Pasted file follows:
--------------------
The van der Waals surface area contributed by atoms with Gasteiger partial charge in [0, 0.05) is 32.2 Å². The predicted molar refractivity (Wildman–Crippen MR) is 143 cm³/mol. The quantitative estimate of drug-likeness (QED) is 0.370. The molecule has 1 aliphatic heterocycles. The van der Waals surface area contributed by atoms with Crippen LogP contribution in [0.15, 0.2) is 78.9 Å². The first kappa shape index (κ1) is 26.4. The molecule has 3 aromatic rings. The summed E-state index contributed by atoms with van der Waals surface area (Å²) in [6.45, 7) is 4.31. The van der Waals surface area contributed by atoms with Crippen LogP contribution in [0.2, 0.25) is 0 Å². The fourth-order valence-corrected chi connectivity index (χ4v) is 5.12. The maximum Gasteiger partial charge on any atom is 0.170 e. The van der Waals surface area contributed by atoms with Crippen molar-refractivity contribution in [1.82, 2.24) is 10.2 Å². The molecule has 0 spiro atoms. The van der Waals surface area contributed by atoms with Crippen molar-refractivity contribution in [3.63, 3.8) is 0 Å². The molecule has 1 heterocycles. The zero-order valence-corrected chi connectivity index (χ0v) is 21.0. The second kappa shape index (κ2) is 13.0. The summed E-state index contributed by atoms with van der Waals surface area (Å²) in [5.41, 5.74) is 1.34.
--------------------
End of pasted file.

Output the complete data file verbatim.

The van der Waals surface area contributed by atoms with Gasteiger partial charge in [0, 0.05) is 32.2 Å². The predicted molar refractivity (Wildman–Crippen MR) is 143 cm³/mol. The quantitative estimate of drug-likeness (QED) is 0.370. The molecule has 1 aliphatic heterocycles. The van der Waals surface area contributed by atoms with Crippen LogP contribution in [0.15, 0.2) is 78.9 Å². The first kappa shape index (κ1) is 26.4. The molecule has 3 aromatic rings. The summed E-state index contributed by atoms with van der Waals surface area (Å²) in [6.45, 7) is 4.31. The van der Waals surface area contributed by atoms with Crippen LogP contribution in [0.2, 0.25) is 0 Å². The fourth-order valence-corrected chi connectivity index (χ4v) is 5.12. The maximum Gasteiger partial charge on any atom is 0.170 e. The van der Waals surface area contributed by atoms with Crippen molar-refractivity contribution in [1.82, 2.24) is 10.2 Å². The molecule has 0 spiro atoms. The van der Waals surface area contributed by atoms with Crippen molar-refractivity contribution in [3.63, 3.8) is 0 Å². The molecule has 1 heterocycles. The zero-order valence-corrected chi connectivity index (χ0v) is 21.0. The second kappa shape index (κ2) is 13.0. The summed E-state index contributed by atoms with van der Waals surface area (Å²) in [5.41, 5.74) is 1.34.